I also got a sample of Toy Fluid with one of my new toys. Guess I'll be to scared to use it now. Thanks for the heads up! My baby does not want to be burned!
07/03/2011
Rin (aka Nire) Rin (aka Nire)
Quote:
Originally posted by Antipova
My new guess is the Guar hydroxypropyltrimonium chloride, because quaternary ammonium cations can act as surfactants or disinfectants/antimicr obials, and cause skin irritation. I'm not sure which property I'd blame for a burning sensation, ...
Thank you for the links and info! I'm definitely going to look into that - I want to avoid such problems in the future! I'll also try the thing with the lemon, just to see. I never had any problems eating citrus fruits, but just because something can go in one orifice doesn't necessarily mean it can go in another, and I've never heard of citric acid being used in a lube. Learn something new every day, I 'spose.

And yeah, I accidentally put a comma in "Hydroxypropyl Guar Hydroxypropltrimonium Chloride". >_< Dangit, words! Work with me, here!
07/03/2011
Rin (aka Nire) Rin (aka Nire)
Quote:
Originally posted by wetone123
I also got a sample of Toy Fluid with one of my new toys. Guess I'll be to scared to use it now. Thanks for the heads up! My baby does not want to be burned!
A lot of people really like it, so it could just be me. Like I said, it washed off without any problem, and didn't leave any aftereffects. Maybe just rub on a teeny bit and have a wet washcloth handy? Not that I'll blame you if you just decide to stick with your favorite lubes, instead. If I'd have known, I'd have just gotten out my Wet or Sliquid like I normally do!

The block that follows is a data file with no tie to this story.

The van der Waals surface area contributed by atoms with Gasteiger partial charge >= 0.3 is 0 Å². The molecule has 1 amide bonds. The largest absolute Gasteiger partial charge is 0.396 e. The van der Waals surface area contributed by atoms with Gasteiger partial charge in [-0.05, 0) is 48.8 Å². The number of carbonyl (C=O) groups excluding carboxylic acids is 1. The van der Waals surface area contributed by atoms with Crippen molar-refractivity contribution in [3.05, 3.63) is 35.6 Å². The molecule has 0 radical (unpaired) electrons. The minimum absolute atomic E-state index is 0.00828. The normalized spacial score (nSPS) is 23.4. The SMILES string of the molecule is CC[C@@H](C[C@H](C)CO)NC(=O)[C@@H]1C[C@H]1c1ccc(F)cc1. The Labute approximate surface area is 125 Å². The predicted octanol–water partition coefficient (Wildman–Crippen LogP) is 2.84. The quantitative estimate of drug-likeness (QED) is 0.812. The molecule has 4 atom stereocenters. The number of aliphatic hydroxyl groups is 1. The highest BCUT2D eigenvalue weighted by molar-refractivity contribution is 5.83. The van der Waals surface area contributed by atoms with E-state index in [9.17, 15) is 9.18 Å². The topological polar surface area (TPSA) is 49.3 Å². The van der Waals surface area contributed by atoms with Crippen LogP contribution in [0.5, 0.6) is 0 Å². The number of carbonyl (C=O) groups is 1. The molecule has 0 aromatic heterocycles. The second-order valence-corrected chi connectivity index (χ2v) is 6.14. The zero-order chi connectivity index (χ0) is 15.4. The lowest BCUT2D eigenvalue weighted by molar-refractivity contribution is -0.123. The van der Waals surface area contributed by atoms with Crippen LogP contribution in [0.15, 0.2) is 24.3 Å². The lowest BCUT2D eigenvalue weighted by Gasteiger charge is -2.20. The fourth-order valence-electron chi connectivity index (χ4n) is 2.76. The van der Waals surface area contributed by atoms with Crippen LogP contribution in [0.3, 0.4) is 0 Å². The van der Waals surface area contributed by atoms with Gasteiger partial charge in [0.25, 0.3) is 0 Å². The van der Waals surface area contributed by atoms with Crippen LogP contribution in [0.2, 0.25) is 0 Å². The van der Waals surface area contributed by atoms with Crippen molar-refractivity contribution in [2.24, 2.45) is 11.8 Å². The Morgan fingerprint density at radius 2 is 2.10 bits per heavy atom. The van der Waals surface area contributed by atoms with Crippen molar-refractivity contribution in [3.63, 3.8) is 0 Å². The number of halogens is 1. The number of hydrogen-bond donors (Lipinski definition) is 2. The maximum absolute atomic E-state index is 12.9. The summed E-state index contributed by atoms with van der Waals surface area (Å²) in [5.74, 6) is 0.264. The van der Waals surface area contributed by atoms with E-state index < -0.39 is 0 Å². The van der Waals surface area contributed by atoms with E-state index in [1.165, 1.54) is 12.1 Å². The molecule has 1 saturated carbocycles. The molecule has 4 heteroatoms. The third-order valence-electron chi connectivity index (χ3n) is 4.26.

07/03/2011
Rin (aka Nire) Rin (aka Nire)
Quote:
Originally posted by Rin (aka Nire)
Thank you for the links and info! I'm definitely going to look into that - I want to avoid such problems in the future! I'll also try the thing with the lemon, just to see. I never had any problems eating citrus fruits, but just because ...
Yeah, I'm an idiot. Wet Light also has citric acid in it. So that's probably not it.
07/03/2011
Annemarie Annemarie
A shot in the dark, but, it could be a glycerin allergy. Have you had issues with lubrications with glycerin in them?
07/04/2011
Rin (aka Nire) Rin (aka Nire)
Quote:
Originally posted by Annemarie
A shot in the dark, but, it could be a glycerin allergy. Have you had issues with lubrications with glycerin in them?
Like I said, I've used Wet Light without any problems, and that has glycerin. So probably not.
07/04/2011
Kindred Kindred
Quote:
Originally posted by Rin (aka Nire)
Thank you for the links and info! I'm definitely going to look into that - I want to avoid such problems in the future! I'll also try the thing with the lemon, just to see. I never had any problems eating citrus fruits, but just because ...